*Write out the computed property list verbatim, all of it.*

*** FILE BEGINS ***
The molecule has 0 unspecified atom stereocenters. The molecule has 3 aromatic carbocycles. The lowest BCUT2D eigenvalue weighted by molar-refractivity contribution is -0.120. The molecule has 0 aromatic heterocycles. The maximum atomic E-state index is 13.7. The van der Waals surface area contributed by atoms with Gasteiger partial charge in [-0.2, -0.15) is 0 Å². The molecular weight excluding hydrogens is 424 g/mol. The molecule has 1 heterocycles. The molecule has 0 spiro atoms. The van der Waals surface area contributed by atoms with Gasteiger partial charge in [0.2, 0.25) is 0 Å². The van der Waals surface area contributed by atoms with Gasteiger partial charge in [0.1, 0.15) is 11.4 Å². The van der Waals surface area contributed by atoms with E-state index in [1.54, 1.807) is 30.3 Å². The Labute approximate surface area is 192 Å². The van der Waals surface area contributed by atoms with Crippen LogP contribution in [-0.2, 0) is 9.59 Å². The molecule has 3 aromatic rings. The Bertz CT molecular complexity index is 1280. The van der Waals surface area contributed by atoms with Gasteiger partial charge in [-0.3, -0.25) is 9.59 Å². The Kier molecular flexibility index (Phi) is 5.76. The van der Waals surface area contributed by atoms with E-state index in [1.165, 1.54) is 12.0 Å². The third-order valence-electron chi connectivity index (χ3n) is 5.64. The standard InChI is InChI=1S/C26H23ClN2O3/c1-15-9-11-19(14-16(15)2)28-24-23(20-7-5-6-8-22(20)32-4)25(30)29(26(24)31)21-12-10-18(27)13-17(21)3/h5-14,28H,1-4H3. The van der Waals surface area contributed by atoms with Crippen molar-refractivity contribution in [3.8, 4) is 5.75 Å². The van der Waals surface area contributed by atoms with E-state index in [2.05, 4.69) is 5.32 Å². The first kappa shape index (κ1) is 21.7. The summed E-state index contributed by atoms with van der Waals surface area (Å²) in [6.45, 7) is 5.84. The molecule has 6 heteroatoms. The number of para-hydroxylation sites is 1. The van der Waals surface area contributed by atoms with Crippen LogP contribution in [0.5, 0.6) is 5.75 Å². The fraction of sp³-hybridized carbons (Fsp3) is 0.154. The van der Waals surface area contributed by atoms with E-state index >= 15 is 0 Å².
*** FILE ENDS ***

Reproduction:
The molecule has 0 unspecified atom stereocenters. The molecule has 3 aromatic carbocycles. The lowest BCUT2D eigenvalue weighted by molar-refractivity contribution is -0.120. The molecule has 0 aromatic heterocycles. The maximum atomic E-state index is 13.7. The van der Waals surface area contributed by atoms with Gasteiger partial charge in [-0.2, -0.15) is 0 Å². The molecular weight excluding hydrogens is 424 g/mol. The molecule has 1 heterocycles. The molecule has 0 spiro atoms. The van der Waals surface area contributed by atoms with Gasteiger partial charge in [0.2, 0.25) is 0 Å². The van der Waals surface area contributed by atoms with Gasteiger partial charge in [0.1, 0.15) is 11.4 Å². The van der Waals surface area contributed by atoms with E-state index in [1.54, 1.807) is 30.3 Å². The Labute approximate surface area is 192 Å². The van der Waals surface area contributed by atoms with Crippen LogP contribution in [-0.2, 0) is 9.59 Å². The molecule has 3 aromatic rings. The Bertz CT molecular complexity index is 1280. The van der Waals surface area contributed by atoms with Gasteiger partial charge in [-0.3, -0.25) is 9.59 Å². The Kier molecular flexibility index (Phi) is 5.76. The van der Waals surface area contributed by atoms with E-state index in [1.165, 1.54) is 12.0 Å². The third-order valence-electron chi connectivity index (χ3n) is 5.64. The standard InChI is InChI=1S/C26H23ClN2O3/c1-15-9-11-19(14-16(15)2)28-24-23(20-7-5-6-8-22(20)32-4)25(30)29(26(24)31)21-12-10-18(27)13-17(21)3/h5-14,28H,1-4H3. The van der Waals surface area contributed by atoms with Crippen molar-refractivity contribution in [3.8, 4) is 5.75 Å². The van der Waals surface area contributed by atoms with E-state index in [2.05, 4.69) is 5.32 Å². The first kappa shape index (κ1) is 21.7. The summed E-state index contributed by atoms with van der Waals surface area (Å²) in [6.45, 7) is 5.84. The molecule has 6 heteroatoms. The number of para-hydroxylation sites is 1. The van der Waals surface area contributed by atoms with Crippen LogP contribution in [0.5, 0.6) is 5.75 Å². The fraction of sp³-hybridized carbons (Fsp3) is 0.154. The van der Waals surface area contributed by atoms with E-state index >= 15 is 0 Å².